Despite Australia's borders being closed to international visitors for 703 days, there won't be a "huge influx" of visitors once borders re-open, an industry expert says.
Victoria Tourism Industry Council (VTIC) chief Felicia Mariani said while thrilled with the news, it would be a slow and steady return.
"We do need to be realistic here," she said. "International tourism isn't like domestic tourism. The tap does not suddenly turn on now that the borders have opened.
"There's not going to be this massive, huge influx of international visitors all of a sudden, because we all know to make an international trip it takes planning."
She said it was critical for a full recovery and operators were "hanging on by a thread".
The federal government announced on Monday borders would open to double COVID-19 vaccinated visa holders from February 21.
She said pre-pandemic, China and New Zealand were Victoria's key visitor markets. Others include Japan, Singapore, Malaysia, South Korea and India.
"Our nearer neighbours in the Asia Pacific region will probably constitute the earliest influx of international visitors," she said. "The long haul markets like the USA, UK and Europe will take longer because they are long haul and they require more preparation and planning."
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New Zealand visitor arrivals will be delayed due to its own travel restrictions.
At the end of 2019, international visitor spend made up nearly a third of Victoria's total tourism income. Since borders closed more than $9 billion in international visitor spend has "disappeared" from the tourism economy, with thousands of job losses.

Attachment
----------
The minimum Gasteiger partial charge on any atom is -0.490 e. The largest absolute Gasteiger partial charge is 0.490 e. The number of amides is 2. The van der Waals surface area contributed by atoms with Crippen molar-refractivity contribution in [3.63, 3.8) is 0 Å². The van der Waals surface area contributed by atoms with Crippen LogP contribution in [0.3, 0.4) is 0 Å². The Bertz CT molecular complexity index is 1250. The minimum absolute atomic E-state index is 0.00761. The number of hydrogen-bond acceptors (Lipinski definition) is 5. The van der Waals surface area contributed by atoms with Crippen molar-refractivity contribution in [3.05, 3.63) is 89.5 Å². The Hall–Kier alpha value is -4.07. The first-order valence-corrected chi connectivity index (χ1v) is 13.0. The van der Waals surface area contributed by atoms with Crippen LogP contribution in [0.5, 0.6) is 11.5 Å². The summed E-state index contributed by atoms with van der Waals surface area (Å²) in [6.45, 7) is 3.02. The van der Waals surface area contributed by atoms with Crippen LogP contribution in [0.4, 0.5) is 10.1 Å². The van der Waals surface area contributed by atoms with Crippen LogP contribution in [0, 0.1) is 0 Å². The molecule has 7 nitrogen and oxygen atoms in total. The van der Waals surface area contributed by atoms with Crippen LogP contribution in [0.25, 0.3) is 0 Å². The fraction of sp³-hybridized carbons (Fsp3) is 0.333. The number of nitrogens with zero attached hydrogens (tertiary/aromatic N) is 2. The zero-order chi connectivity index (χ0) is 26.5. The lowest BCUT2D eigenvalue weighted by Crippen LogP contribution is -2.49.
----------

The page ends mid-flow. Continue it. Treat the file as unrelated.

Ms Mariani said like much of the industry, Great Ocean Road tour and transport operators relied on the visitors, deriving about 90 per cent of business from overseas tourists.
"As a consequence our tour operators have really been decimated over the last two years because we have not had international visitors and that's really the lion's share of their business."
Warrnambool Tours director Fiona Van Kempen, who runs day trips to Cape Bridgewater, the Grampians and the Great Ocean Road said it was great news and hoped it would encourage more visitors to the south-west.
Port Campbell's Waves Cafe, Bar and Restaurant employee of 17 years Marion Donald said it was wonderful and they'd be welcoming international visitors back with open arms.
"We're very tourist dependent here," Ms Donald said. "This town only has about 400 people. With 11-plus eateries it's not viable without our Australian and international visitors."
"It's been sad to see a lot of businesses go across the region and very hard for those who have been hanging on.
"There's just no way our business can be like it used to be without tourism."
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